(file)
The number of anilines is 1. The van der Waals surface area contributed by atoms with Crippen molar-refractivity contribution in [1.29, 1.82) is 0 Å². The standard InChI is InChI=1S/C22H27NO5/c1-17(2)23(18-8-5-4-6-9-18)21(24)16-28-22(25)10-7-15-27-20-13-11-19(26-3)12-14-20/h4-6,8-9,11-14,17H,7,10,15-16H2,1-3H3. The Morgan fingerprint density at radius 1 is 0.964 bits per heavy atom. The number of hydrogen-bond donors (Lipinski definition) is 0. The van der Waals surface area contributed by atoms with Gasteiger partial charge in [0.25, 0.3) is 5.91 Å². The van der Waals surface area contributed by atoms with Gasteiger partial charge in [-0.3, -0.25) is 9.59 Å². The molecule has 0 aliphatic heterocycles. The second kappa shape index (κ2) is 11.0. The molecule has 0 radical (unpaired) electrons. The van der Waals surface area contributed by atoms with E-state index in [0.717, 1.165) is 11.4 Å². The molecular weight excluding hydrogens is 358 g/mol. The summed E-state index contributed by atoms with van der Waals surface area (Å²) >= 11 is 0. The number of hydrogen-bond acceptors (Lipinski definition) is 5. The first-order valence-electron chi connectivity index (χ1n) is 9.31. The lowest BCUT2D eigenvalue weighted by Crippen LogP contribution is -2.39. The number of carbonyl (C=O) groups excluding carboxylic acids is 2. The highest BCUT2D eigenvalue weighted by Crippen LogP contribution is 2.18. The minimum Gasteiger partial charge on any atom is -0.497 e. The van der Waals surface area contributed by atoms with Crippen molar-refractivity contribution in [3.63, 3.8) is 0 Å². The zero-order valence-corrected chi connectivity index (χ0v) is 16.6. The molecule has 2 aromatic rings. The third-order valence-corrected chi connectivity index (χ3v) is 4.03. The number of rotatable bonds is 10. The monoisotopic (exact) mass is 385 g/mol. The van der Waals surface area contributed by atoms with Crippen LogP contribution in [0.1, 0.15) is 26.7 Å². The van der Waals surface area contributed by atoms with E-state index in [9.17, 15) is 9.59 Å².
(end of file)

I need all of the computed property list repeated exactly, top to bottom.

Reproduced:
The number of anilines is 1. The van der Waals surface area contributed by atoms with Crippen molar-refractivity contribution in [1.29, 1.82) is 0 Å². The standard InChI is InChI=1S/C22H27NO5/c1-17(2)23(18-8-5-4-6-9-18)21(24)16-28-22(25)10-7-15-27-20-13-11-19(26-3)12-14-20/h4-6,8-9,11-14,17H,7,10,15-16H2,1-3H3. The Morgan fingerprint density at radius 1 is 0.964 bits per heavy atom. The number of hydrogen-bond donors (Lipinski definition) is 0. The van der Waals surface area contributed by atoms with Gasteiger partial charge in [0.25, 0.3) is 5.91 Å². The van der Waals surface area contributed by atoms with Gasteiger partial charge in [-0.3, -0.25) is 9.59 Å². The molecule has 0 aliphatic heterocycles. The second kappa shape index (κ2) is 11.0. The molecule has 0 radical (unpaired) electrons. The van der Waals surface area contributed by atoms with E-state index in [0.717, 1.165) is 11.4 Å². The molecular weight excluding hydrogens is 358 g/mol. The summed E-state index contributed by atoms with van der Waals surface area (Å²) >= 11 is 0. The number of hydrogen-bond acceptors (Lipinski definition) is 5. The first-order valence-electron chi connectivity index (χ1n) is 9.31. The lowest BCUT2D eigenvalue weighted by Crippen LogP contribution is -2.39. The number of carbonyl (C=O) groups excluding carboxylic acids is 2. The highest BCUT2D eigenvalue weighted by Crippen LogP contribution is 2.18. The minimum Gasteiger partial charge on any atom is -0.497 e. The van der Waals surface area contributed by atoms with Crippen molar-refractivity contribution in [3.63, 3.8) is 0 Å². The zero-order valence-corrected chi connectivity index (χ0v) is 16.6. The molecule has 2 aromatic rings. The third-order valence-corrected chi connectivity index (χ3v) is 4.03. The number of rotatable bonds is 10. The monoisotopic (exact) mass is 385 g/mol. The van der Waals surface area contributed by atoms with Crippen LogP contribution in [0.1, 0.15) is 26.7 Å². The van der Waals surface area contributed by atoms with E-state index in [9.17, 15) is 9.59 Å².